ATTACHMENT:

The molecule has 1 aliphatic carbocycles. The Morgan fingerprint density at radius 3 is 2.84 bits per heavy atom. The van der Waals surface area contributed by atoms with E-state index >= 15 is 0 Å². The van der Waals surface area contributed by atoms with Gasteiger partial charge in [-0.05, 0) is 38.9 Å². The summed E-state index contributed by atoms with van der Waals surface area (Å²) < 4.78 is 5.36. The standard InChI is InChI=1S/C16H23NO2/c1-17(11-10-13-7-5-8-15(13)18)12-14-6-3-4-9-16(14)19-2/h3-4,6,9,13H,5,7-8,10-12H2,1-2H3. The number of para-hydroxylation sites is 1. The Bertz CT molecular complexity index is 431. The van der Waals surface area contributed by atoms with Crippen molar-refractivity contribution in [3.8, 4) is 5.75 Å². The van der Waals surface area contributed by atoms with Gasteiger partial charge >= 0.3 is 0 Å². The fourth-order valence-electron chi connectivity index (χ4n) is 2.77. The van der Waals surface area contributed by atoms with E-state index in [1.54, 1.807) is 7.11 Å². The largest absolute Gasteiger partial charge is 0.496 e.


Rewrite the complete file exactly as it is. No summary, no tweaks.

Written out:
The molecule has 1 aliphatic carbocycles. The Morgan fingerprint density at radius 3 is 2.84 bits per heavy atom. The van der Waals surface area contributed by atoms with E-state index >= 15 is 0 Å². The van der Waals surface area contributed by atoms with Gasteiger partial charge in [-0.05, 0) is 38.9 Å². The summed E-state index contributed by atoms with van der Waals surface area (Å²) < 4.78 is 5.36. The standard InChI is InChI=1S/C16H23NO2/c1-17(11-10-13-7-5-8-15(13)18)12-14-6-3-4-9-16(14)19-2/h3-4,6,9,13H,5,7-8,10-12H2,1-2H3. The number of para-hydroxylation sites is 1. The Bertz CT molecular complexity index is 431. The van der Waals surface area contributed by atoms with Crippen molar-refractivity contribution in [3.8, 4) is 5.75 Å². The van der Waals surface area contributed by atoms with Gasteiger partial charge >= 0.3 is 0 Å². The fourth-order valence-electron chi connectivity index (χ4n) is 2.77. The van der Waals surface area contributed by atoms with E-state index in [1.54, 1.807) is 7.11 Å². The largest absolute Gasteiger partial charge is 0.496 e.